Invisible Republic Volume 1 Review

Genre = SCI-FI, Politics, Thriller, Dystopian, Comic

Author = Gabriel Hardman, Corinna Sara Bechko, Corinna Bechko, Jordan Boyd, Dylan Todd

Info =


This comic follows two different timelines with one about a writer who is looking for his next big hit to get him out of his slump but what will it be? When he comes across a manuscript that contains the journal entries of a woman. Little does he know who this woman really is until he starts reading her side of the story. The other side of the story is about how this futuristic world was once on the brink of a revolution and how it came about. We follow the woman on her journey through this revolution and will she survive it?

My Pitch To You:

I used to love anything remotely dystopian when I was a teenager I think it was because it was this dark and mysterious world that I knew nothing about but just was desperate to explore. It is funny how your interests in certain genres change as you grow older and that is what certainly has happened here. I thought going into a comic I would love it but as I have gotten older I was spending half the time reading this comic going where is the happy part. Don’t get me wrong this comic is visually stunning and a really interesting look at the ways in which we would have developed over time.

The plot of this comic is really engaging that you just can’t stop reading as it drip feeds you the information about the history of this world and the events leading up to the present time. The switching between two different timelines was done perfectly because it was interwoven into the base of the story as you were going back in time through the journal with little snippets of her writing in each panel which I felt made me connect more with Maia and her story. Here story I found fascinating because she is in this in-between of whether she is a revolutionary or not and still learning about what the movement really can and will do for this world. I think reading that transition as a reader makes you more inclined to keep going with the story as you can see more sides to the story rather than just having to believe one side of the revolution. The ending I found a bit predictable but it worked well to establish that the future was in a new generation’s hands that had seen the consequences of before so it begs the question whether they will learn from their mistakes.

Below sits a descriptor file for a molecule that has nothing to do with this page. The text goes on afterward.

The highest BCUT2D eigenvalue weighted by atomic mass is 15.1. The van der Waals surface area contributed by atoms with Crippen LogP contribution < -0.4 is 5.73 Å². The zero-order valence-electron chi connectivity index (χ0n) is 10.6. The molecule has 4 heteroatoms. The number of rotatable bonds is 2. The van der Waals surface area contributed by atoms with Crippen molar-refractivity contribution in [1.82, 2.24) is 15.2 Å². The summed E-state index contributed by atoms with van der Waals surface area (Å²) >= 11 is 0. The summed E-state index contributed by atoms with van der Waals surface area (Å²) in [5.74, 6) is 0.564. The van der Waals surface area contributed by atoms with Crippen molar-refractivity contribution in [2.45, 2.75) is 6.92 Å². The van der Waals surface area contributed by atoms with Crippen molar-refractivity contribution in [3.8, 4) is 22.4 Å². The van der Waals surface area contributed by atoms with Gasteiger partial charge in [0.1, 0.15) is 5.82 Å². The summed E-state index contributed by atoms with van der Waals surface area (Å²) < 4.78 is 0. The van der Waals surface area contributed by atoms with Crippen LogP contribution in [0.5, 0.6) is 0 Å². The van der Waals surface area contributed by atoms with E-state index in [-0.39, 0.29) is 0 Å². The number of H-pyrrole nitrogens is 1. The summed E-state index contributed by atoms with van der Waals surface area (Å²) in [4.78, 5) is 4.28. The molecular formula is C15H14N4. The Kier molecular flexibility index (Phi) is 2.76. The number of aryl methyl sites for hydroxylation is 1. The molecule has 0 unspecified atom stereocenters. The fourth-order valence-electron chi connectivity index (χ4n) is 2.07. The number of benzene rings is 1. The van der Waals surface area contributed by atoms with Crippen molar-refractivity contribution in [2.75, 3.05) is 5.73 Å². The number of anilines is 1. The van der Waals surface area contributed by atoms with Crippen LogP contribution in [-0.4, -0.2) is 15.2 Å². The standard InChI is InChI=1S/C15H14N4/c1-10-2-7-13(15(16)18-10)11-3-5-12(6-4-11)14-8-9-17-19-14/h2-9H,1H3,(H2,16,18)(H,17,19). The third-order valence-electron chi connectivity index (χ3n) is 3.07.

The dialogue in this comic has a wide range from none at all to dense political conversation which contributed well to keep the flow of the comic going rather than what I find with a lot of comics its either way too much dialogue or very little dialogue. With a topic like this I think they did a fantastic job of capturing both sides in the dialogue through Arthur and Maia as both have the goal of freedom but they have different ideas of how to achieve it in this world. That is the ultimate question at what point is complete freedom obtained and can we only get so far in obtaining it and is it beneficially to go that far. The conversations they had throughout the comic really inspired me to think about that concept a lot.

The artwork in this comic is an incredible mash up of dark and dingy colours that make every situation feel suspicious. There is little difference I think in the transition between the two timelines only by the use of orange in lighter and hopefully moments. However, there is a darkness that you can really feel in the present timeline when you look at the way people are interacting and what is going on in the present timeline. The piece of artwork that really stood out for me was at the protest because captured that panic and uncertainty perfectly through the use of smoke and colour.

Overall, this is a really interesting comic that gets you thinking about those big concepts and how they can affect people and evolve in future times whether we will have the same notions we have today about what freedom means to people. I think that is another point that this comic does a fantastic job of touching on how the concept of revolution and freedom is relevant to the person and where there can be a common goal everyone will have a different interpretation of it. I think if you are looking for a great dystopian intertwining and political thriller then this comic is for you.

Rating: 4 out of 5.

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© 2020 Emily Claire Cannings

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